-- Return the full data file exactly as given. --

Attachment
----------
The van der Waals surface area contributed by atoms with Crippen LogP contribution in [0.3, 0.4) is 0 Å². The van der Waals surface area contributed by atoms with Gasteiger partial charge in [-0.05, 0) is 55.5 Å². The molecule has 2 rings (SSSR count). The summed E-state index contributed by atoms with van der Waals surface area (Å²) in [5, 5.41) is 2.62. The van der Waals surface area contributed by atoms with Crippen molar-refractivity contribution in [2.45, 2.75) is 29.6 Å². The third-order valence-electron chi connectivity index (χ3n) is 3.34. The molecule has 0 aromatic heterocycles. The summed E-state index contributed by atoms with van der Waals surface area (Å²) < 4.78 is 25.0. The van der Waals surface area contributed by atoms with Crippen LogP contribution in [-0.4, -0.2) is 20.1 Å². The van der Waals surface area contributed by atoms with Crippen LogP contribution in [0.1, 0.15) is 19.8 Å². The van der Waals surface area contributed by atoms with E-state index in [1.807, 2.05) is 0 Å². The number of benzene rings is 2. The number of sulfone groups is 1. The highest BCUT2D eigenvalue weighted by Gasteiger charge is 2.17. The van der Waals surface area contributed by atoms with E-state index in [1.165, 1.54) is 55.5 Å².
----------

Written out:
The van der Waals surface area contributed by atoms with Crippen LogP contribution in [0.3, 0.4) is 0 Å². The van der Waals surface area contributed by atoms with Gasteiger partial charge in [-0.05, 0) is 55.5 Å². The molecule has 2 rings (SSSR count). The summed E-state index contributed by atoms with van der Waals surface area (Å²) in [5, 5.41) is 2.62. The van der Waals surface area contributed by atoms with Crippen molar-refractivity contribution in [2.45, 2.75) is 29.6 Å². The third-order valence-electron chi connectivity index (χ3n) is 3.34. The molecule has 0 aromatic heterocycles. The summed E-state index contributed by atoms with van der Waals surface area (Å²) < 4.78 is 25.0. The van der Waals surface area contributed by atoms with Crippen LogP contribution in [-0.4, -0.2) is 20.1 Å². The van der Waals surface area contributed by atoms with Crippen LogP contribution in [0.1, 0.15) is 19.8 Å². The van der Waals surface area contributed by atoms with E-state index in [1.807, 2.05) is 0 Å². The number of benzene rings is 2. The number of sulfone groups is 1. The highest BCUT2D eigenvalue weighted by Gasteiger charge is 2.17. The van der Waals surface area contributed by atoms with E-state index in [1.165, 1.54) is 55.5 Å².